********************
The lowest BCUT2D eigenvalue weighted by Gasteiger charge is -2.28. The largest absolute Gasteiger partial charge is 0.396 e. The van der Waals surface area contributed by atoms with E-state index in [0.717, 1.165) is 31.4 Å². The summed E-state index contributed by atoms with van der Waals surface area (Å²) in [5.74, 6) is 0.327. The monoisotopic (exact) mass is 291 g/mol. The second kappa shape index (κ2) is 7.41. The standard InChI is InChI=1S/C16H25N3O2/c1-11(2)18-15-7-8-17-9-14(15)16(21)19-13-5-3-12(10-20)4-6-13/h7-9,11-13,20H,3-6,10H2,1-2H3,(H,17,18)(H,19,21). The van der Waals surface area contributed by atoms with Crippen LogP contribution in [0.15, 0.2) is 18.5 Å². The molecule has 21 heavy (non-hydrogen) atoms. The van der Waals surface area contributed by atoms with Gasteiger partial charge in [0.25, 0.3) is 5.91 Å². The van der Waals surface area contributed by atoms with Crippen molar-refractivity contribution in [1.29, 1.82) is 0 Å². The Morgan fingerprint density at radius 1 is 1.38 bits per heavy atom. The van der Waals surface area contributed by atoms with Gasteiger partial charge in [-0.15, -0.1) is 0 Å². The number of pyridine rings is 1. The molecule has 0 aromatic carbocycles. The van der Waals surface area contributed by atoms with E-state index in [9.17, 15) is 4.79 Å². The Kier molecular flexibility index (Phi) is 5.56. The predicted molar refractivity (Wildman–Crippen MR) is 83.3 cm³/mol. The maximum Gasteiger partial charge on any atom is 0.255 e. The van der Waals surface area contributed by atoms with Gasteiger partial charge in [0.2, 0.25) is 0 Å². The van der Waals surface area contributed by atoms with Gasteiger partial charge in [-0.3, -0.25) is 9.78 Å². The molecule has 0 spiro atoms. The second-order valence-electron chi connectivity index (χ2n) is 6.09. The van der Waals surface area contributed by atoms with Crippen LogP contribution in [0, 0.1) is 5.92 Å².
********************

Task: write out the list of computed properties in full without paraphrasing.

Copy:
The lowest BCUT2D eigenvalue weighted by Gasteiger charge is -2.28. The largest absolute Gasteiger partial charge is 0.396 e. The van der Waals surface area contributed by atoms with E-state index in [0.717, 1.165) is 31.4 Å². The summed E-state index contributed by atoms with van der Waals surface area (Å²) in [5.74, 6) is 0.327. The monoisotopic (exact) mass is 291 g/mol. The second kappa shape index (κ2) is 7.41. The standard InChI is InChI=1S/C16H25N3O2/c1-11(2)18-15-7-8-17-9-14(15)16(21)19-13-5-3-12(10-20)4-6-13/h7-9,11-13,20H,3-6,10H2,1-2H3,(H,17,18)(H,19,21). The van der Waals surface area contributed by atoms with Crippen LogP contribution in [0.15, 0.2) is 18.5 Å². The molecule has 21 heavy (non-hydrogen) atoms. The van der Waals surface area contributed by atoms with Gasteiger partial charge in [0.25, 0.3) is 5.91 Å². The van der Waals surface area contributed by atoms with Crippen molar-refractivity contribution in [1.29, 1.82) is 0 Å². The Morgan fingerprint density at radius 1 is 1.38 bits per heavy atom. The van der Waals surface area contributed by atoms with Gasteiger partial charge in [-0.15, -0.1) is 0 Å². The number of pyridine rings is 1. The molecule has 0 aromatic carbocycles. The van der Waals surface area contributed by atoms with E-state index in [9.17, 15) is 4.79 Å². The Kier molecular flexibility index (Phi) is 5.56. The predicted molar refractivity (Wildman–Crippen MR) is 83.3 cm³/mol. The maximum Gasteiger partial charge on any atom is 0.255 e. The van der Waals surface area contributed by atoms with Gasteiger partial charge in [0.2, 0.25) is 0 Å². The van der Waals surface area contributed by atoms with Gasteiger partial charge in [-0.3, -0.25) is 9.78 Å². The molecule has 0 spiro atoms. The second-order valence-electron chi connectivity index (χ2n) is 6.09. The van der Waals surface area contributed by atoms with Crippen LogP contribution in [0, 0.1) is 5.92 Å².